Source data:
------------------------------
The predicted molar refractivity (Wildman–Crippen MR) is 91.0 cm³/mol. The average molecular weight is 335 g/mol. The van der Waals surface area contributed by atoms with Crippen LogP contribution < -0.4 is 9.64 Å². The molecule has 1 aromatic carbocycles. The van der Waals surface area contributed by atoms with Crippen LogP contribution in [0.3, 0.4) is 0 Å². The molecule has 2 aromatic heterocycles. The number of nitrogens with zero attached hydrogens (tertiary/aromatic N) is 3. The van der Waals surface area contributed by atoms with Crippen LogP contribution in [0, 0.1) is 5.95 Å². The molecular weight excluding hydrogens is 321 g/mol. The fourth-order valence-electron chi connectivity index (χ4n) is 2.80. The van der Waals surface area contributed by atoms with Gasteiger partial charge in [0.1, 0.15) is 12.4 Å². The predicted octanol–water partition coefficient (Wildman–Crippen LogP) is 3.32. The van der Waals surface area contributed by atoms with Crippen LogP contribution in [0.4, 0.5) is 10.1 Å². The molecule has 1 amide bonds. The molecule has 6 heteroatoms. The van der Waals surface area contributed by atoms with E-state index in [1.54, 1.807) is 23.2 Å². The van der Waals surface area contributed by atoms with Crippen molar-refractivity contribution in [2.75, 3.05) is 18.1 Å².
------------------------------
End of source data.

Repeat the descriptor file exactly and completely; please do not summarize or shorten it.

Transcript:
The predicted molar refractivity (Wildman–Crippen MR) is 91.0 cm³/mol. The average molecular weight is 335 g/mol. The van der Waals surface area contributed by atoms with Crippen LogP contribution < -0.4 is 9.64 Å². The molecule has 1 aromatic carbocycles. The van der Waals surface area contributed by atoms with Crippen LogP contribution in [0.3, 0.4) is 0 Å². The molecule has 2 aromatic heterocycles. The number of nitrogens with zero attached hydrogens (tertiary/aromatic N) is 3. The van der Waals surface area contributed by atoms with Crippen LogP contribution in [0, 0.1) is 5.95 Å². The molecular weight excluding hydrogens is 321 g/mol. The fourth-order valence-electron chi connectivity index (χ4n) is 2.80. The van der Waals surface area contributed by atoms with Gasteiger partial charge in [0.1, 0.15) is 12.4 Å². The predicted octanol–water partition coefficient (Wildman–Crippen LogP) is 3.32. The van der Waals surface area contributed by atoms with Crippen LogP contribution in [0.4, 0.5) is 10.1 Å². The molecule has 1 amide bonds. The molecule has 6 heteroatoms. The van der Waals surface area contributed by atoms with E-state index in [1.54, 1.807) is 23.2 Å². The van der Waals surface area contributed by atoms with Crippen molar-refractivity contribution in [2.75, 3.05) is 18.1 Å².